For anything aged and sartorial, the first port of call should be Hardy Amies’ 1964 book, ABC of Men’s Fashion. Thanks to the couturier and tailor’s mordant wit and renowned bluntness, we can’t be sure that he was a hit with everyone in London, but his knowledge of men’s clothing and its rules was undeniably vast. Kindly, Amies took the time to jot it all down. Concerning stripes, he was characteristically definitive.
‘Stripes do not look well on every body. It is fallacious that they disguise irregularities of physique, either of height or width; their very conspicuousness probably achieves the contrary. On a well-proportioned man they can appear distinguished.’
Despite his reservations, however, Amies also stated that, although stripes had been out of the ‘front line’ of fashion for some time, he thought they were ready to make a return. He may have been right, but it’s safe to say that his prophecy has borne fruit in the autumn/winter 2017 menswear collections. In all likeliness, he was right back in the 1960s, and he’ll be bang on the money in 40 years’ time, too. Like a stopped clock, every look is in-trend twice a century.
‘Designers putting pinstripe pieces out now are more concerned with subtlety, and rightly so’
Over recent seasons, threads of commonality in men’s clothing have included souvenir jackets (light, elaborate bombers), chunky lace ups and dusty pink, or ‘Millennial’ pink to be more precise. This season, among corduroy, graphic slogan knitwear and the colour yellow, is pinstripe, or variations thereof. But perhaps before we discuss where the motif is now, we should consider how it came about.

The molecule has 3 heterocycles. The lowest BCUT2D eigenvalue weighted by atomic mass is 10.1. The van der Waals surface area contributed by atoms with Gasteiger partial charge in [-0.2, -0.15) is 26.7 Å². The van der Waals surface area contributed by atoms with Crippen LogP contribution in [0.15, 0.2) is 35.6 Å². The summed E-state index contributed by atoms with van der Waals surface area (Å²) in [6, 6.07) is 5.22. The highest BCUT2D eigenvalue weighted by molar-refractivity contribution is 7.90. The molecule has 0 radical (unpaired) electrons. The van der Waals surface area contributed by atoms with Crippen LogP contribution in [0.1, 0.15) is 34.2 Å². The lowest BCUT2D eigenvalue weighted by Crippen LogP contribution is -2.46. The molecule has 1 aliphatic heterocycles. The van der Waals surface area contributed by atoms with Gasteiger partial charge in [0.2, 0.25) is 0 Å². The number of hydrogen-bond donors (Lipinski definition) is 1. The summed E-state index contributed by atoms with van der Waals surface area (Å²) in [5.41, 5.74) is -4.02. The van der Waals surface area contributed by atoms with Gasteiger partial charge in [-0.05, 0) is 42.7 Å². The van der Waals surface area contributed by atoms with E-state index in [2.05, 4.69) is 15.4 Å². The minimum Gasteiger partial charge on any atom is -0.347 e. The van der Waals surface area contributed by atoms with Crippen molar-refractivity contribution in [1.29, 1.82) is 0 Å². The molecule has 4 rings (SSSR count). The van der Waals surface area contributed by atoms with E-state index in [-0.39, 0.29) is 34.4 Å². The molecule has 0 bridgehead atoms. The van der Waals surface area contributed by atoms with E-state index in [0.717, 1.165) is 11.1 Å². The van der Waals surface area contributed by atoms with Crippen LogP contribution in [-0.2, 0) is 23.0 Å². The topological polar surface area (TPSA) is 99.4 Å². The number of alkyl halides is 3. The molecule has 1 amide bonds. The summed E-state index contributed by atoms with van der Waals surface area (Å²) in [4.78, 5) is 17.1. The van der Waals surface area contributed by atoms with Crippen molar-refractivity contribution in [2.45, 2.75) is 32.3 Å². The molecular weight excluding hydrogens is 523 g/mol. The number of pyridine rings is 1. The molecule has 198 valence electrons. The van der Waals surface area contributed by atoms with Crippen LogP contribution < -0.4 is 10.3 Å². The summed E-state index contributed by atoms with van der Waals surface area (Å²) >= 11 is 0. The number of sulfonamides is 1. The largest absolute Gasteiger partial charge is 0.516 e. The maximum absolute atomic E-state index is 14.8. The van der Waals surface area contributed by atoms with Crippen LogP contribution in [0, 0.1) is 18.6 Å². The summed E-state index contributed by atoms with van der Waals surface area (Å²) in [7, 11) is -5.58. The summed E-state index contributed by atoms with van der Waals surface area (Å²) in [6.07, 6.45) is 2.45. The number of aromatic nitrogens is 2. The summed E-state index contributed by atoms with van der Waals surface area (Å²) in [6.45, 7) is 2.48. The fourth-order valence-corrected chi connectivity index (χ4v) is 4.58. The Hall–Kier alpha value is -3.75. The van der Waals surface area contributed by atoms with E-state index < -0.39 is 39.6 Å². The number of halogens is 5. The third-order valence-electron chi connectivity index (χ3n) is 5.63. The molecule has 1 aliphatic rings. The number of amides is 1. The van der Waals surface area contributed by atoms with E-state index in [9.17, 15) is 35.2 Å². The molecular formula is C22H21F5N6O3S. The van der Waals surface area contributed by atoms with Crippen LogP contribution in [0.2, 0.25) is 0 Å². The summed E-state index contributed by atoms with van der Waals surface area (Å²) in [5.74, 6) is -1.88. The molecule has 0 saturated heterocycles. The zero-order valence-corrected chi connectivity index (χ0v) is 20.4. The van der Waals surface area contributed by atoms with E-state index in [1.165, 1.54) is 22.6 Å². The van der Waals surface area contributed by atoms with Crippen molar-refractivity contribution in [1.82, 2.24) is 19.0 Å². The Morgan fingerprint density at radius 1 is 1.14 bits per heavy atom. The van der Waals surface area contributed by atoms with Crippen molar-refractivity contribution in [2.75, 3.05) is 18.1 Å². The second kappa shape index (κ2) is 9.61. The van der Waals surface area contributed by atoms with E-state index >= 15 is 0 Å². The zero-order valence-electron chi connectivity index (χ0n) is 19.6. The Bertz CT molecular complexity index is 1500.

‘Pin or chalk stripe is one of the rare cloths that has its origins in urban tailoring rather than country and equestrian,’ explains James Sherwood, author of Savile Row: The Master Tailors of British Bespoke. ‘Striped cloth becoming the uniform of City gents at the turn of the 20th century – indicating which financial establishment a chap worked for – was led by royal protocols of dress. Both King Edward VII and his son King George V favoured black frock coats for town worn with pinstripe trousers. Black morning tails with pinstripe trousers became the form at the races after the 1910 “Black Ascot” when the country was in mourning for King Edward VII. Pinstripe thus became the highest form of formal day dress for men.’
That bank theory is widely matched – although why a subtle stripe on a man’s trousers was the best way of determining his employer is unclear – and by the prosperous bull years of the 1990s, it was the uniform of financiers on the other side of the Atlantic too, immortalised (and perhaps critically wounded) by the likes of Gordon Gekko, Patrick Bateman and Jordan Belfort. However, there are those who will argue that the thin vertical stripe was worn at the more casual, sporting end of the spectrum long before it was adopted by young masters of the universe. As Austin Mutti-Mewse, author and archivist at Kent & Curwen (or ‘the history man’, as co-owner David Beckham calls him) points out, ‘I know that Charlie Chaplin was someone who wore pinstripe very early on. He felt it looked more modern than the suits his contemporaries, such as Douglas Fairbanks Jr, were wearing’.